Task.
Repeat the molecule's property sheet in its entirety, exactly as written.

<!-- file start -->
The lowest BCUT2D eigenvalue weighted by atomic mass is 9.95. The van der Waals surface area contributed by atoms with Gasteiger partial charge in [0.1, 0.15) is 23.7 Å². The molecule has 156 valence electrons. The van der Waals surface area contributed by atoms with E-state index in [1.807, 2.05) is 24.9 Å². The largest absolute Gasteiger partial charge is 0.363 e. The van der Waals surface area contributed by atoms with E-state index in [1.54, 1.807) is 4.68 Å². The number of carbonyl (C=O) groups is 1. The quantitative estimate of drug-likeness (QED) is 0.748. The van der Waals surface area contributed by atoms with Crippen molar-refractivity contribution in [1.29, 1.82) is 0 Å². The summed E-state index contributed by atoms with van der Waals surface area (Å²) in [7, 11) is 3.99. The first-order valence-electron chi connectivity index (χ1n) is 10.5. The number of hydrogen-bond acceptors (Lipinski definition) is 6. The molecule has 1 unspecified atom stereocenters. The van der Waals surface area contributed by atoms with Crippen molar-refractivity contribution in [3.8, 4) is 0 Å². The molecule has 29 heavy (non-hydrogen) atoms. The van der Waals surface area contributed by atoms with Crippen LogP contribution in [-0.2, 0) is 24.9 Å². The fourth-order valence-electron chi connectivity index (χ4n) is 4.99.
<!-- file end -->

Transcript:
The lowest BCUT2D eigenvalue weighted by atomic mass is 9.95. The van der Waals surface area contributed by atoms with Gasteiger partial charge in [0.1, 0.15) is 23.7 Å². The molecule has 156 valence electrons. The van der Waals surface area contributed by atoms with E-state index in [1.807, 2.05) is 24.9 Å². The largest absolute Gasteiger partial charge is 0.363 e. The van der Waals surface area contributed by atoms with E-state index in [1.54, 1.807) is 4.68 Å². The number of carbonyl (C=O) groups is 1. The quantitative estimate of drug-likeness (QED) is 0.748. The van der Waals surface area contributed by atoms with Crippen molar-refractivity contribution in [1.29, 1.82) is 0 Å². The summed E-state index contributed by atoms with van der Waals surface area (Å²) in [7, 11) is 3.99. The first-order valence-electron chi connectivity index (χ1n) is 10.5. The number of hydrogen-bond acceptors (Lipinski definition) is 6. The molecule has 1 unspecified atom stereocenters. The van der Waals surface area contributed by atoms with Crippen molar-refractivity contribution in [3.8, 4) is 0 Å². The molecule has 29 heavy (non-hydrogen) atoms. The van der Waals surface area contributed by atoms with Crippen LogP contribution in [-0.2, 0) is 24.9 Å². The fourth-order valence-electron chi connectivity index (χ4n) is 4.99.